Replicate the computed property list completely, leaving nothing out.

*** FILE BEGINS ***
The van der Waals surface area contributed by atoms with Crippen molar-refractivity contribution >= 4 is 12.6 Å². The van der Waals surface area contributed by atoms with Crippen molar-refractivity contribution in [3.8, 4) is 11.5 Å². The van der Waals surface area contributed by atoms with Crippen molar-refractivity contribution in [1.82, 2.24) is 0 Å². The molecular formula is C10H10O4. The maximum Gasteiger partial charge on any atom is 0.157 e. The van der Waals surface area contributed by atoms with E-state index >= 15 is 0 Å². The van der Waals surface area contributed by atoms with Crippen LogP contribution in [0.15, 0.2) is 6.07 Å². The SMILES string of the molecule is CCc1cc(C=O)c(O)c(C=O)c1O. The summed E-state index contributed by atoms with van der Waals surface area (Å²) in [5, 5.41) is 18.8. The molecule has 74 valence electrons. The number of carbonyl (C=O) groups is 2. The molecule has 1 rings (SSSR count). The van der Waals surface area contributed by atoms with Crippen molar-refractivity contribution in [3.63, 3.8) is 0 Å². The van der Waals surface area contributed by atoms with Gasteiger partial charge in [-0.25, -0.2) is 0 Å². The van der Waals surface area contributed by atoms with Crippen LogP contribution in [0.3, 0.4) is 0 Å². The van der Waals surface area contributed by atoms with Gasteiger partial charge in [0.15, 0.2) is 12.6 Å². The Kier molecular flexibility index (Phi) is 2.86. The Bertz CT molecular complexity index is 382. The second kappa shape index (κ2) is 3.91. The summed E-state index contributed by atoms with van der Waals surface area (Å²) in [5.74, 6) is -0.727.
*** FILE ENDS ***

The van der Waals surface area contributed by atoms with Crippen molar-refractivity contribution >= 4 is 12.6 Å². The van der Waals surface area contributed by atoms with Crippen molar-refractivity contribution in [3.8, 4) is 11.5 Å². The van der Waals surface area contributed by atoms with Crippen molar-refractivity contribution in [1.82, 2.24) is 0 Å². The molecular formula is C10H10O4. The maximum Gasteiger partial charge on any atom is 0.157 e. The van der Waals surface area contributed by atoms with E-state index >= 15 is 0 Å². The van der Waals surface area contributed by atoms with Crippen LogP contribution in [0.15, 0.2) is 6.07 Å². The SMILES string of the molecule is CCc1cc(C=O)c(O)c(C=O)c1O. The summed E-state index contributed by atoms with van der Waals surface area (Å²) in [5, 5.41) is 18.8. The molecule has 74 valence electrons. The number of carbonyl (C=O) groups is 2. The molecule has 1 rings (SSSR count). The van der Waals surface area contributed by atoms with Crippen molar-refractivity contribution in [3.63, 3.8) is 0 Å². The van der Waals surface area contributed by atoms with Gasteiger partial charge in [-0.25, -0.2) is 0 Å². The van der Waals surface area contributed by atoms with Crippen LogP contribution in [0.3, 0.4) is 0 Å². The van der Waals surface area contributed by atoms with Gasteiger partial charge in [0.15, 0.2) is 12.6 Å². The Kier molecular flexibility index (Phi) is 2.86. The Bertz CT molecular complexity index is 382. The second kappa shape index (κ2) is 3.91. The summed E-state index contributed by atoms with van der Waals surface area (Å²) in [5.74, 6) is -0.727.